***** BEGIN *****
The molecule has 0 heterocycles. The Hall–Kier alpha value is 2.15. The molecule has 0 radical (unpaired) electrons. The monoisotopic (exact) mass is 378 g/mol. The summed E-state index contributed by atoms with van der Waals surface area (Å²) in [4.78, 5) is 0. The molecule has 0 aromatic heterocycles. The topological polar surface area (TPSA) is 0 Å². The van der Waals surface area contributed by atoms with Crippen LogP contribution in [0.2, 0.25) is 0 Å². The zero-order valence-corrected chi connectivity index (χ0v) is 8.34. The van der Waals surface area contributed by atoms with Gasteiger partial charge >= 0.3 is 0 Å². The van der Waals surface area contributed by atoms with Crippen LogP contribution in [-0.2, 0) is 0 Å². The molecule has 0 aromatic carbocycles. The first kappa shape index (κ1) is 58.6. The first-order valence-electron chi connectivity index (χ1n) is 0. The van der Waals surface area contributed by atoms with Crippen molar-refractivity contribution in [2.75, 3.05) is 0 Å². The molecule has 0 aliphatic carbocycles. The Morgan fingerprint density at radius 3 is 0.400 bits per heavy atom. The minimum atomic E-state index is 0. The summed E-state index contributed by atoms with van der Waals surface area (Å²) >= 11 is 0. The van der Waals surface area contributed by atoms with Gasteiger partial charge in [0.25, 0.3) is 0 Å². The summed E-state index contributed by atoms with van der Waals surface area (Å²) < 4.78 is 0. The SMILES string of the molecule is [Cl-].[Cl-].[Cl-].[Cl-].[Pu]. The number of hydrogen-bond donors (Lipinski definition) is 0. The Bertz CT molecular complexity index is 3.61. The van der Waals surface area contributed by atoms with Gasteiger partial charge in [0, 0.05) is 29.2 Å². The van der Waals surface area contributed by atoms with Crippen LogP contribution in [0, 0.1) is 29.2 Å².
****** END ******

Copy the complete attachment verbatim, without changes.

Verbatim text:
The molecule has 0 heterocycles. The Hall–Kier alpha value is 2.15. The molecule has 0 radical (unpaired) electrons. The monoisotopic (exact) mass is 378 g/mol. The summed E-state index contributed by atoms with van der Waals surface area (Å²) in [4.78, 5) is 0. The molecule has 0 aromatic heterocycles. The topological polar surface area (TPSA) is 0 Å². The van der Waals surface area contributed by atoms with Crippen LogP contribution in [0.2, 0.25) is 0 Å². The zero-order valence-corrected chi connectivity index (χ0v) is 8.34. The van der Waals surface area contributed by atoms with Gasteiger partial charge >= 0.3 is 0 Å². The van der Waals surface area contributed by atoms with Crippen LogP contribution in [-0.2, 0) is 0 Å². The molecule has 0 aromatic carbocycles. The first kappa shape index (κ1) is 58.6. The first-order valence-electron chi connectivity index (χ1n) is 0. The van der Waals surface area contributed by atoms with Crippen molar-refractivity contribution in [2.75, 3.05) is 0 Å². The molecule has 0 aliphatic carbocycles. The Morgan fingerprint density at radius 3 is 0.400 bits per heavy atom. The minimum atomic E-state index is 0. The summed E-state index contributed by atoms with van der Waals surface area (Å²) >= 11 is 0. The van der Waals surface area contributed by atoms with Gasteiger partial charge in [0.25, 0.3) is 0 Å². The summed E-state index contributed by atoms with van der Waals surface area (Å²) < 4.78 is 0. The SMILES string of the molecule is [Cl-].[Cl-].[Cl-].[Cl-].[Pu]. The number of hydrogen-bond donors (Lipinski definition) is 0. The Bertz CT molecular complexity index is 3.61. The van der Waals surface area contributed by atoms with Gasteiger partial charge in [0, 0.05) is 29.2 Å². The van der Waals surface area contributed by atoms with Crippen LogP contribution in [0, 0.1) is 29.2 Å².